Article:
Wisconsin Can Repeal Walker’s Anti-Union Bill In 2012

As Rachel discussed with the AFL-CIO's Richard Trumka, one resolution to these awful union-busting laws we're seeing passed in States like Wisconsin and Ohio is to get them up as ballot measures in those states and give the voters a chance to
up

As Rachel discussed with the AFL-CIO's Richard Trumka, one resolution to these awful union-busting laws we're seeing passed in States like Wisconsin and Ohio is to get them up as ballot measures in those states and give the voters a chance to overturn them. Here's more from Think Progress with what's going on in Wisconsin.

Wisconsin Can Repeal Walker’s Anti-Union Bill In 2012 And Amend The State Constitution In 2013:

Last night, Wisconsin Senate Republicans abandoned any remaining pretenses that a bill stripping state workers of their collective bargaining rights has anything whatsoever to do with the state’s finances, and rammed the bill through the senate without any Democrats present. Yet even if Gov. Scott Walker (R) succeeds in signing this bill into law, Wisconsin voters have the power to ensure that his victory is short lived. [...]

Third, Wisconsin also has the power to ensure that no future lawmakers can repeat Walker’s assault on working familes:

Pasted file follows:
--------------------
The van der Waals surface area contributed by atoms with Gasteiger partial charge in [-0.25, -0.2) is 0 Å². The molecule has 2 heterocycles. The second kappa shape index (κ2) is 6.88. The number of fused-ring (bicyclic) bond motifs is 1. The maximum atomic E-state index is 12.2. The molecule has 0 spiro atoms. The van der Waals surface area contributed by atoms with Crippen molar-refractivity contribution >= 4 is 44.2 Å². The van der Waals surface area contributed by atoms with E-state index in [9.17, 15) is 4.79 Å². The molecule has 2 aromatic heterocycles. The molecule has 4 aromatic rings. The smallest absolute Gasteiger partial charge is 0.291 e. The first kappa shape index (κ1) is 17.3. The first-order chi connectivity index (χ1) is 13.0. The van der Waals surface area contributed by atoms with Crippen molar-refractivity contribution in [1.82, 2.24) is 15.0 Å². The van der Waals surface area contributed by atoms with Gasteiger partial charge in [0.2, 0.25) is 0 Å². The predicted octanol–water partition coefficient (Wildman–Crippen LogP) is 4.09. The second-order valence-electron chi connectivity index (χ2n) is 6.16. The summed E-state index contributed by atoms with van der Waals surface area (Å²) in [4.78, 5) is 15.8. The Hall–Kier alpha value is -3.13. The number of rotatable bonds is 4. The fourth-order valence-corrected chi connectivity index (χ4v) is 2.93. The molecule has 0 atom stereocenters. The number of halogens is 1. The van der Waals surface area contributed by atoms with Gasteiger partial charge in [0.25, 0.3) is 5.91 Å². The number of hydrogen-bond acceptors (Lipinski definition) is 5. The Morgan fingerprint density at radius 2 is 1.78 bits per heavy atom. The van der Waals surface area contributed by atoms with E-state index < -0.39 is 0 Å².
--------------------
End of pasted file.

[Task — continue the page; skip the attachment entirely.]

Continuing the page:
Constitutional amendments. SECTION 1. Any amendment or amendments to this constitution may be proposed in either house of the legislature, and if the same shall be agreed to by a majority of the members elected to each of the two houses…and if, in the legislature so next chosen, such proposed amendment or amendments shall be agreed to by a majority of all the members elected to each house, then it shall be the duty of the legislature to submit such proposed amendment or amendments to the people in such manner and at such time as the legislature shall prescribe; and if the people shall approve and ratify such amendment or amendments by a majority of the electors voting thereon, such amendment or amendments shall become part of the constitution

In other words, the Wisconsin Constitution can be amended in a three step process: 1) the current legislature must approve the amendment; 2) after the next election, the new legislature must approve the amendment; 3) the voters must ratify the amendment by a majority vote. Under this procedure, Wisconsin could amend its constitution to permanently protect working families as soon as 2013.

In Ohio, pro-worker lawmakers are already planning a ballot referendum to overrule an anti-worker bill that is moving forward in that state. Wisconsin law will require working families and their supporters to jump through a few more hoops to reverse Walker’s actions. Nevertheless, they unambiguously have the power to repeal Walker’s bill in 2012 and to ensure that similar bills can never become law again in 2013.

About Heather

Comments

We welcome relevant, respectful comments. Please refer to our Terms of Service for information on our posting policy.